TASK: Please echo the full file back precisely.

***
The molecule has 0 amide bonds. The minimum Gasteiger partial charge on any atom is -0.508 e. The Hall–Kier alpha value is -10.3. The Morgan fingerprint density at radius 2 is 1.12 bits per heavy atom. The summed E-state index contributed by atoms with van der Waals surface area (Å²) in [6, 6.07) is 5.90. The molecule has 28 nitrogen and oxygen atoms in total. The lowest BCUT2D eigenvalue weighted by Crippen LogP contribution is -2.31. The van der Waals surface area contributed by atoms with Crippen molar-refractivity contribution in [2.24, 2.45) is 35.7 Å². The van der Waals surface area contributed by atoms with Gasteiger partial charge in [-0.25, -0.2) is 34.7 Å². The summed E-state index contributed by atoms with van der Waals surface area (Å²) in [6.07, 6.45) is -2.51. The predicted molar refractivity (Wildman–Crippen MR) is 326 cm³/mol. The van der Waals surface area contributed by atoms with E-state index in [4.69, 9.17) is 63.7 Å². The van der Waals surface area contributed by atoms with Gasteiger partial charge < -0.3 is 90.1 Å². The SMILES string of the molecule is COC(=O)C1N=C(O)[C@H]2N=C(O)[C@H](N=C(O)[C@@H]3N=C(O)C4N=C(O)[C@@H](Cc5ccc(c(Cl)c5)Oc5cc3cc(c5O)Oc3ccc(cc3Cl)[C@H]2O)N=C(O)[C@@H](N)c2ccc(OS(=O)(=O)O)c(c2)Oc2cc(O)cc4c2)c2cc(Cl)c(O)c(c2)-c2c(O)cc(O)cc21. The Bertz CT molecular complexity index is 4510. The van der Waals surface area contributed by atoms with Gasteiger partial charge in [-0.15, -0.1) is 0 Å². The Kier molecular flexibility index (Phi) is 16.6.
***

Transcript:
The molecule has 0 amide bonds. The minimum Gasteiger partial charge on any atom is -0.508 e. The Hall–Kier alpha value is -10.3. The Morgan fingerprint density at radius 2 is 1.12 bits per heavy atom. The summed E-state index contributed by atoms with van der Waals surface area (Å²) in [6, 6.07) is 5.90. The molecule has 28 nitrogen and oxygen atoms in total. The lowest BCUT2D eigenvalue weighted by Crippen LogP contribution is -2.31. The van der Waals surface area contributed by atoms with Crippen molar-refractivity contribution in [2.24, 2.45) is 35.7 Å². The van der Waals surface area contributed by atoms with Gasteiger partial charge in [-0.25, -0.2) is 34.7 Å². The summed E-state index contributed by atoms with van der Waals surface area (Å²) in [6.07, 6.45) is -2.51. The predicted molar refractivity (Wildman–Crippen MR) is 326 cm³/mol. The van der Waals surface area contributed by atoms with E-state index in [4.69, 9.17) is 63.7 Å². The van der Waals surface area contributed by atoms with Gasteiger partial charge < -0.3 is 90.1 Å². The SMILES string of the molecule is COC(=O)C1N=C(O)[C@H]2N=C(O)[C@H](N=C(O)[C@@H]3N=C(O)C4N=C(O)[C@@H](Cc5ccc(c(Cl)c5)Oc5cc3cc(c5O)Oc3ccc(cc3Cl)[C@H]2O)N=C(O)[C@@H](N)c2ccc(OS(=O)(=O)O)c(c2)Oc2cc(O)cc4c2)c2cc(Cl)c(O)c(c2)-c2c(O)cc(O)cc21. The Bertz CT molecular complexity index is 4510. The van der Waals surface area contributed by atoms with Gasteiger partial charge in [-0.15, -0.1) is 0 Å². The Kier molecular flexibility index (Phi) is 16.6.